Toxic Giant Hogweed Plant Has Spread to Virginia

Toxic Giant Hogweed Plant Has Spread to Virginia

Toxic Giant Hogweed Plant Has Spread to Virginia

Listed as a noxious weed in at least eight states, last week the giant hogweed (Heracleum mantegazzianum) was spotted in Virginia for the first time.

As per CBS, the researchers have discovered just a single sighting of the plant in Clarke County, however, they have said that the invasive plant are also spread across Ohio, Pennsylvania, New York, Washington, Oregon, Virginia, Michigan, New Hampshire, Maine and Vermont.

According to the county, some complications if anyone comes into contact with a Giant Hogweed includes, varying skin reactions, but phytophotodermatitis can occur, meaning the sap makes the skin so sensitive to sunlight that sever burns can occur from normal exposure to the sun.

A giant hogweed plant, which can reportedly cause burns and even blindness, was discovered in Virginia.

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If Hollywood wanted to make a movie about a horrifying plant invasion, giant hogweeds would make a great candidate for the lead role - they are absolutely massive, incredibly toxic, and readily spread wherever their seeds take root.

Giant Hogweed contains a toxic sap that reacts to sunlight. If you somehow get the sap in your eyes, it can blind you. So if you call any of those locations home (or a vacation destination), it can't hurt to commit a few distinguishing features of the plant to memory.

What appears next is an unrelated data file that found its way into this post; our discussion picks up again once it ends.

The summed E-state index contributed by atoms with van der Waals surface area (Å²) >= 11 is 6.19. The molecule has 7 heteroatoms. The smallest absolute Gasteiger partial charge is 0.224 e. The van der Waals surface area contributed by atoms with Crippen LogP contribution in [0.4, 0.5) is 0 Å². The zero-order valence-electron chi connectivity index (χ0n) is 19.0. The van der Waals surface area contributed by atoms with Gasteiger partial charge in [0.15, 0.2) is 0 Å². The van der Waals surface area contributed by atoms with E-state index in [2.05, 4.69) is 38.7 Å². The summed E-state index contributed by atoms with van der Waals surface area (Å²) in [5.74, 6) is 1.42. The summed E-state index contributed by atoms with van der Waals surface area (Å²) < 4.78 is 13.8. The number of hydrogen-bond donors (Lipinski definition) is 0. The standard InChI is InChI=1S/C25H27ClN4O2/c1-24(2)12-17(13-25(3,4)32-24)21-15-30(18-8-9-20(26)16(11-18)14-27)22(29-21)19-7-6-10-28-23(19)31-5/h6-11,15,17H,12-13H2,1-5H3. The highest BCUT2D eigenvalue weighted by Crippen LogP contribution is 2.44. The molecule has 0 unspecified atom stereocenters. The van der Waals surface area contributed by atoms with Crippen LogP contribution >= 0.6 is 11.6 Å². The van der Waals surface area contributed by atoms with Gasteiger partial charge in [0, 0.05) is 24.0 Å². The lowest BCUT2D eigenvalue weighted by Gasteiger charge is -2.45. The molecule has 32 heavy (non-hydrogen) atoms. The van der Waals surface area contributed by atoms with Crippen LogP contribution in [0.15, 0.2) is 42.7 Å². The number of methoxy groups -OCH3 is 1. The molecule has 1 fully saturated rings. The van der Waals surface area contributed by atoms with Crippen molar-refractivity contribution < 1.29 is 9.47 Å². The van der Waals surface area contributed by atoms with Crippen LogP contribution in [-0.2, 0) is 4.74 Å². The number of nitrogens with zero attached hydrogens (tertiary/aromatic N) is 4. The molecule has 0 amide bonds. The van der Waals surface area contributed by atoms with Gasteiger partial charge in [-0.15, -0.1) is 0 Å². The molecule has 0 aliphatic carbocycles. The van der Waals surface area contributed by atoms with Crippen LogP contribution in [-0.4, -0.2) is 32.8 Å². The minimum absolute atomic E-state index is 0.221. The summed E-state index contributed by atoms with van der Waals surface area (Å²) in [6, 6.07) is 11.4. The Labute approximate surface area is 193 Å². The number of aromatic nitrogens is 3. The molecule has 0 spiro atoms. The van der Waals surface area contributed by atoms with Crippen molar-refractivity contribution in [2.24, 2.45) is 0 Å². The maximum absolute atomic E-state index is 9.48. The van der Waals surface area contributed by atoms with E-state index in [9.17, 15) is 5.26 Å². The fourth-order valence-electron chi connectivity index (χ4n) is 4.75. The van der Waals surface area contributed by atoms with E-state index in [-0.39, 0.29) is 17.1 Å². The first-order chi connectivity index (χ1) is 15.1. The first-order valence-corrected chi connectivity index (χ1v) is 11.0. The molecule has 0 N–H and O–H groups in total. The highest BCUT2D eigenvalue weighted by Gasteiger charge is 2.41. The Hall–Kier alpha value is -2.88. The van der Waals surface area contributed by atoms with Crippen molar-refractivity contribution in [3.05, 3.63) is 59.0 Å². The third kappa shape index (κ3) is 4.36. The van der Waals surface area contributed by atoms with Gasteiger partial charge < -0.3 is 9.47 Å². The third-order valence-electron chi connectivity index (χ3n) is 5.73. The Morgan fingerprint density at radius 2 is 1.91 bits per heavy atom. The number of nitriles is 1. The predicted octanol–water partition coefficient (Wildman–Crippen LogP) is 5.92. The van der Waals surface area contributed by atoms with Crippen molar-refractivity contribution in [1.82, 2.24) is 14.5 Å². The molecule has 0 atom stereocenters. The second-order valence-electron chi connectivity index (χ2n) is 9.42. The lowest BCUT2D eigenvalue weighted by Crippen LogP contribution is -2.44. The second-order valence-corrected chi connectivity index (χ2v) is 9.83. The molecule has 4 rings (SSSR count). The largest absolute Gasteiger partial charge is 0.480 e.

Giant hogweed originates from the Caucasus Mountains between the Black and Caspian seas by Russian Federation - but it made its way to the the early 20th century. Specifically, about 30 specimens of the plant were found.

Giant hogweed is part of the carrot family, and for a toxic plant, it is surprisingly pretty. The giant hogweed is also distinguished by a hollow stem - about 2-to-4 inches in diameter - with purple splotches. The spray of white flowers looks similar to Queen Anne's Lace, but the experts at Massey Herbarium note that giant hogweed is much larger, with chunkier leaves.

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The Giant Hogweed could find its way into the Tidewater and Coastal Virginia area, the county said. Instead, the plant should either be pulled up using protective clothing or destroyed by use of herbicides. The sap can get sprayed around in a unsafe way.

If your skin is exposed to the plant's sap, avoid contact with eyes and wash it off immediately with soap and cold water, advises the New York State Department of Health.

If you think you've been burned by a reaction after coming into contact with giant hogweed, see a physician immediately. "The burns can last for several months and even once they have died down the skin can remain sensitive to light for many years".

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